Plague in Palermo in 1575 and Social Control


  • Renato Malta Department of Biopathology and Medical Biotechnology, University of Palermo, I
  • Alfredo Salerno Professor Emeritus, University of Palermo, I


Social Control, Health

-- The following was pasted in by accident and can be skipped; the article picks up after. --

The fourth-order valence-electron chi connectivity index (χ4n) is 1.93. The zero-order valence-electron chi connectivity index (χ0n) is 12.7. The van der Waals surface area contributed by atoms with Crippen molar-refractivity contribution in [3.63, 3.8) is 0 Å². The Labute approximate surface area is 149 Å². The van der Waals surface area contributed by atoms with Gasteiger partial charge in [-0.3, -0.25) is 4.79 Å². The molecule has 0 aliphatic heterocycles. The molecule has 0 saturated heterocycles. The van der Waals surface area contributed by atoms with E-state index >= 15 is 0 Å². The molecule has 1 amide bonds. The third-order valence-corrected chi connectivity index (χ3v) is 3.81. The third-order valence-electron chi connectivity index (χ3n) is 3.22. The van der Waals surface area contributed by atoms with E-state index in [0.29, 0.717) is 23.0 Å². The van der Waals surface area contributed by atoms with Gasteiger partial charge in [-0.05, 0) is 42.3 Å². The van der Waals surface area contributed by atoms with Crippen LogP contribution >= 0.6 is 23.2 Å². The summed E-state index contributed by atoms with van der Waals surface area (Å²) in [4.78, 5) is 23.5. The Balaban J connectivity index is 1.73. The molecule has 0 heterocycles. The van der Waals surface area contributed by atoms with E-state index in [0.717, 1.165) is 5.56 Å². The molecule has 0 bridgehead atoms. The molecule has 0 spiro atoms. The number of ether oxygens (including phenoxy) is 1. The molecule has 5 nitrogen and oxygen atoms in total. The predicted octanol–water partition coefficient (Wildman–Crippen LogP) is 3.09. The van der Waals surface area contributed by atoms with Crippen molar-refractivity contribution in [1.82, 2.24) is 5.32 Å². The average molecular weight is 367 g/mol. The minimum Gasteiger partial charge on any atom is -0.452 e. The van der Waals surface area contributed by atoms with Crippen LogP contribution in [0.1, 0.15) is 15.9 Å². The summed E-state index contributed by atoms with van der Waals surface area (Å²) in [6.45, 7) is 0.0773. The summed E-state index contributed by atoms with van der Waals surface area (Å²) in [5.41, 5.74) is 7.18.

The work moves from the low mortality of the plague of Palermo in 1575 -1576 in comparison to similar outbreaks and contemporary analysis of the activity of Ingrassia, a man that the city government had wanted at his side. The extraordinary health interventions, including those to favor of the predisposition of health building to isolation, gears for a more wide-ranging than the traditional one. The isolation adopted by Ingrassia wasn’t a novelty because it was already in use half a century earlier, as the Previdelli wrote. We assume that the population in crisis, hungry and out of work for the huge military expenditure of king Philip II, would have prompted the City government to use the outbreak for the purposes of «social control». At the same goal always answered in the sixteenth century the establishment of the parish, created to divide the territory in order to guide and control the practice of the faith of the people. Ingrassia, a man next to political power, which in turn welded with the spiritual power in order to implement the Catholic Counter-Reformation, justified the coercive initiatives towards the population. The practice of medicine, as still happens today, is affected by the conditions of the policy, raising one of the fundamental principles of bioethics, the question of the independence of the doctor: a physician divided by the duty to represent the legitimate interests of the patient and those of political power, perhaps not always shared. It is a new interpretation of the activity of Ingrassia and his «true» results than the plague.